Personally I recommend this book to someone who isn't going to roll their eyes at a "Republican" hero and a "Democrat" villain and is looking to possibly willing to admit that both sides have their flaws. That heroes and villains are typically painted in a very broad brush, and are willing to have that in a book set in "the Bush years" which does not match accepted wisdom...Then go for it. Otherwise avoid this book like the plague.

But i enjoyed it, and plan on getting the sequel.
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on March 13, 2015
Not a bad book really, but it never really got past the feeling of being about dueling conspiracy theories for me.
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on February 6, 2008
Wow! A fast-paced, non-stop, thought-provoking action thriller set in the near future. I won't rehash the plot - you can read the other reviews yourself. However, this is an excellent novel with a chilling plot and the scary thing is how plausible and realistic it is. One of the other reviewers slams the alleged "right-wing" slant of the novel and thereby proves the whole premise as outlined in the afterword. This book makes you think along with entertaining you. It's one that you don't want to put down and leaves you wanting more when it's done. Please Mr. Card, continue the story.
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on March 27, 2008
If you like Card's previous books, chances are you will find this an entertaining read. I was transported into the Neo-American Civil war and was constantly questioning where it would end. However, I found that as soon as the analogy with Augustus and Trajan was introduced, the end of the book was given away (those without ancient history knowledge might be surprised how it all works out).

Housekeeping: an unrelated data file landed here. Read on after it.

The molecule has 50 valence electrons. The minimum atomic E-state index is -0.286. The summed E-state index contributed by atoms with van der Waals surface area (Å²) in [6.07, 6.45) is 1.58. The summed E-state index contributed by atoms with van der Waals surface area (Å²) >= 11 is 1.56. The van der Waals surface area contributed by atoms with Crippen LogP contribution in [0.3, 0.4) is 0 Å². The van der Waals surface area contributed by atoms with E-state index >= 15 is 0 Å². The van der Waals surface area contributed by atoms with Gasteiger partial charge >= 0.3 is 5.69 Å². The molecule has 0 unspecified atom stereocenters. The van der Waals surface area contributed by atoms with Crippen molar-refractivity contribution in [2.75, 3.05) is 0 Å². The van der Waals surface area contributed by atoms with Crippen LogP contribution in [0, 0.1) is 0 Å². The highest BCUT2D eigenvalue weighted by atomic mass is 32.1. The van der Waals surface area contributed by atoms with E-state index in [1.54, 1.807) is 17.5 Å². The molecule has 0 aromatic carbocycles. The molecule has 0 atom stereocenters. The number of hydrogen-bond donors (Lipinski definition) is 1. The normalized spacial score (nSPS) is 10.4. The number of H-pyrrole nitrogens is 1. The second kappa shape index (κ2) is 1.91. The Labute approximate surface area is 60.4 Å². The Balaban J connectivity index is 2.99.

That said, it was an enjoyable read and I would recommend it for anyone going on a vacation or "getting away" on their lunch break :)
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on November 10, 2006
Captain Coleman "Cole" is assigned as the new aide for Major Reuben "Rube" Malich. However, Rube never comes into the office and never calls. His secretary, DeeNee, says she cannot help him. According to DeeNee, who has no way to contact him, Rube seldom shows at the office except to pick up messages and leave again. No one knows what Rube does or where he goes. DeeNee assures Cole that Rube knows he has arrived, but all he can do is stand around and wait for what could very well be days or weeks. Within minutes of Cole finally meeting Rube, chaos comes storming in! The Vice President is killed in an "accidental" car wreck. Only few minutes later, the President and the Secretary of Defense dies when a rocket hits the west wing of the White House, at the very section the two were in a meeting. Everyone is calling Rube and Cole "heroes". Had they not been there and acted immediately, it would have been much, much worse. But the two heroes know that Rube is being set up to take the fall.

Rube has his wife and kids move in with a relative in West Windsor, New Jersey. Before joining them, Rube and Cole must meet up with Rube's old buddies from Special Ops for some serious brainstorming. The men have not been in New Jersey with the family half a day before chaos comes stomping (literally) back in. This time it is fourteen-foot-tall, bulletproof, heavily armed globes on mechanical legs. The mechs, along with gunmen on individual hovercrafts, succeed in seizing New York City and establishing the "Progressive Restoration". They claim to be restoring the government to what it should have been and even invite other cities and states to join them. It looks as though a second American Civil War has erupted. One side has high tech weapons. The other side has militia footmen, Rube, and Cole.

***** Author David Weber is diabolical in writing books with military tactical maneuvers. Author Tom Clancy is clever in writing books with espionage. But author Orson Scott Card is brilliant in a way that is difficult to define. Card loudly attacks your physical senses, while at the same time; he silently infiltrates your mind and twists your very way of thinking. The most horrifying part is that as I read, I could detect no flaw in the strategies. It is all perfect...and very possible. I strongly recommend ordering pizza to be delivered and unplugging the phones before you even open the cover of this military/political thriller. Stellar! *****

Reviewed by Detra Fitch of Huntress Reviews.